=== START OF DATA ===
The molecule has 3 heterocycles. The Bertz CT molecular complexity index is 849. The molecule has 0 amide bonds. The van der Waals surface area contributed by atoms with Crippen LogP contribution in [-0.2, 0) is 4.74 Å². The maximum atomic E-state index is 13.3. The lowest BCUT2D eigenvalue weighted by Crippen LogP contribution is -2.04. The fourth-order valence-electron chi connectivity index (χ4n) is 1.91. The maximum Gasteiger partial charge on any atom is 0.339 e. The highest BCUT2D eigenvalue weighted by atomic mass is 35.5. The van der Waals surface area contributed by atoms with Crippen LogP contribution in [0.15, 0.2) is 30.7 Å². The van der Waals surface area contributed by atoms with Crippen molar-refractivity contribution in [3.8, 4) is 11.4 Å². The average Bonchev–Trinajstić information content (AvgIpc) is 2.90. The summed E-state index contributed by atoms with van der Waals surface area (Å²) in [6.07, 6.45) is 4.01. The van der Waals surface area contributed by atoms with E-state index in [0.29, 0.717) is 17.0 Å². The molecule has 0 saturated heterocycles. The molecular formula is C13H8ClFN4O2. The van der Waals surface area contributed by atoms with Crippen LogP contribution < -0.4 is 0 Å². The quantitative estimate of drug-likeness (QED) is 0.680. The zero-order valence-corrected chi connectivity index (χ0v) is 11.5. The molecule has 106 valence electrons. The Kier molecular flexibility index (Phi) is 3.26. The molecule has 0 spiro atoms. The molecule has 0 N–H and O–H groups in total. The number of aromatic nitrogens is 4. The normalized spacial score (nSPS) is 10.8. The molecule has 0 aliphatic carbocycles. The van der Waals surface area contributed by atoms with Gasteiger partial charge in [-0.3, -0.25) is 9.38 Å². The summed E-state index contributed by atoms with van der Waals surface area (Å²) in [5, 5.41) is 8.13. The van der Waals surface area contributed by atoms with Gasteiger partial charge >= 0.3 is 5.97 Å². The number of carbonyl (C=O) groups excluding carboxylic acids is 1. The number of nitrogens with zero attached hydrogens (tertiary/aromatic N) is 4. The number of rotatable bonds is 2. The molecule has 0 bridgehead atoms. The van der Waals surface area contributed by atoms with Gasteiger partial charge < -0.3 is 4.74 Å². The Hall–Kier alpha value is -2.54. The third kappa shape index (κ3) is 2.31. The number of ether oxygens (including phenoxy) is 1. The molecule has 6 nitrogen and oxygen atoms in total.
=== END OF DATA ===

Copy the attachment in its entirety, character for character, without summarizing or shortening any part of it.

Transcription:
The molecule has 3 heterocycles. The Bertz CT molecular complexity index is 849. The molecule has 0 amide bonds. The van der Waals surface area contributed by atoms with Crippen LogP contribution in [-0.2, 0) is 4.74 Å². The maximum atomic E-state index is 13.3. The lowest BCUT2D eigenvalue weighted by Crippen LogP contribution is -2.04. The fourth-order valence-electron chi connectivity index (χ4n) is 1.91. The maximum Gasteiger partial charge on any atom is 0.339 e. The highest BCUT2D eigenvalue weighted by atomic mass is 35.5. The van der Waals surface area contributed by atoms with Crippen LogP contribution in [0.15, 0.2) is 30.7 Å². The van der Waals surface area contributed by atoms with Crippen molar-refractivity contribution in [3.8, 4) is 11.4 Å². The average Bonchev–Trinajstić information content (AvgIpc) is 2.90. The summed E-state index contributed by atoms with van der Waals surface area (Å²) in [6.07, 6.45) is 4.01. The van der Waals surface area contributed by atoms with E-state index in [0.29, 0.717) is 17.0 Å². The molecule has 0 saturated heterocycles. The molecular formula is C13H8ClFN4O2. The van der Waals surface area contributed by atoms with Crippen LogP contribution < -0.4 is 0 Å². The quantitative estimate of drug-likeness (QED) is 0.680. The zero-order valence-corrected chi connectivity index (χ0v) is 11.5. The molecule has 106 valence electrons. The Kier molecular flexibility index (Phi) is 3.26. The molecule has 0 spiro atoms. The molecule has 0 N–H and O–H groups in total. The number of aromatic nitrogens is 4. The normalized spacial score (nSPS) is 10.8. The molecule has 0 aliphatic carbocycles. The van der Waals surface area contributed by atoms with Gasteiger partial charge in [-0.3, -0.25) is 9.38 Å². The summed E-state index contributed by atoms with van der Waals surface area (Å²) in [5, 5.41) is 8.13. The van der Waals surface area contributed by atoms with Gasteiger partial charge >= 0.3 is 5.97 Å². The number of carbonyl (C=O) groups excluding carboxylic acids is 1. The number of nitrogens with zero attached hydrogens (tertiary/aromatic N) is 4. The number of rotatable bonds is 2. The molecule has 0 bridgehead atoms. The van der Waals surface area contributed by atoms with Gasteiger partial charge < -0.3 is 4.74 Å². The Hall–Kier alpha value is -2.54. The third kappa shape index (κ3) is 2.31. The number of ether oxygens (including phenoxy) is 1. The molecule has 6 nitrogen and oxygen atoms in total.